5 Myths and Misconceptions about Leadership
Dwayne, a software developer, aspired to be a manager, but he questioned whether he could succeed as a manager, given his introverted personality. Nevertheless, everyone from whom he sought advice believed he’d be a great manager. And everyone was right. He’s now a well-respected, competent, and thoughtful manager who is destined to move into successively higher leadership positions.
Dwayne’s idea that only people with certain personalities—outgoing, in particular—are qualified to be leaders is one of many misconceptions about leadership. It’s the myth that leaders are born, not made. Even so-called natural leaders have plenty to learn about handling the kinds of challenges and problems they’ll have to face. Many others grow into the role, just as Dwayne did.
A related misconception is that to succeed as a leader, you have to assume a certain lofty persona, even if that persona differs from who you really are. False! When you take on a leadership role, you may have to adjust your behavior in order to earn the respect of your new peers and superiors and to manage former peers and friends. But ultimately, you have to be yourself. It’s tough to succeed while trying to be someone you’re not.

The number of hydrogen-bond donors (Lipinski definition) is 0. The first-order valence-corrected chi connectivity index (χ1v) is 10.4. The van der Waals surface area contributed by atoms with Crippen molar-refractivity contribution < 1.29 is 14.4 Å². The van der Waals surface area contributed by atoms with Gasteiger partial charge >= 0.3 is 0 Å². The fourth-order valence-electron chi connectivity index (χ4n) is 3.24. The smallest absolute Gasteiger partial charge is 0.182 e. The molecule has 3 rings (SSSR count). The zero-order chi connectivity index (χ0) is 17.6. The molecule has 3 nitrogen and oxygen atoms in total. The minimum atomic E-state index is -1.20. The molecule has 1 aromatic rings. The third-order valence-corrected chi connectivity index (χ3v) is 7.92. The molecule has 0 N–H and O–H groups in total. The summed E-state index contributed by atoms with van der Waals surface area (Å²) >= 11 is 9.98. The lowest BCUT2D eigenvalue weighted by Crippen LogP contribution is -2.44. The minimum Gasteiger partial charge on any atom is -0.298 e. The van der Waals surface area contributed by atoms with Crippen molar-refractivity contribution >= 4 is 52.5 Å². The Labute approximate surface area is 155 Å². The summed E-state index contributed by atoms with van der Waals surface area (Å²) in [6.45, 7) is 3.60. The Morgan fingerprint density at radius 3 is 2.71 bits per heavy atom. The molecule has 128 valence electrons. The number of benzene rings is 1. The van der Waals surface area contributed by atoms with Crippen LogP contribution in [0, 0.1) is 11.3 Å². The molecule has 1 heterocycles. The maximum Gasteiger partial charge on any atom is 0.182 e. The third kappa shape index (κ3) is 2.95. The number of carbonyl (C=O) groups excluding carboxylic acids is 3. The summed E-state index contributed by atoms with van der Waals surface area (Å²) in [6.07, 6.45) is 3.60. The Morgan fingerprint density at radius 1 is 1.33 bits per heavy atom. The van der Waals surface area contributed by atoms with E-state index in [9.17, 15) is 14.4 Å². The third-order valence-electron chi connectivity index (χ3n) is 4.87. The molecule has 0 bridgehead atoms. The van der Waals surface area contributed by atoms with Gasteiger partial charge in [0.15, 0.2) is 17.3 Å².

Another common myth is that leaders must have all the answers. It’s especially easy to succumb to this myth and, as a result, to fear saying, “I don’t know.” But wise leaders surround themselves with talented people, and they draw on the expertise of these people to know what they don’t and to help them solve problems and make decisions.
It’s also not the case that leaders must be likable. Leaders have to make tough decisions, and making those decisions may be incompatible with being likable. It’s not the leader’s job to be anyone’s pal. Much more important than being liked is being trusted and respected.
Finally, leaders should be leaders, not doers. I recall Jake, a fellow who was promoted into a leadership position yet continued to jump in to help debug software problems. Some leaders like to “get their hands dirty” to show they’re still one of the gang. That wasn’t Jake’s situation. He simply had a hard time making a break from the technical work he loved. But in so doing, he diminished his reputation as a leader—and prevented the technical staff from solving their own problems.
These are just a few of the many misconceptions about leadership. If you move into a new leadership position, it’s worth checking them out as you adjust to your new role.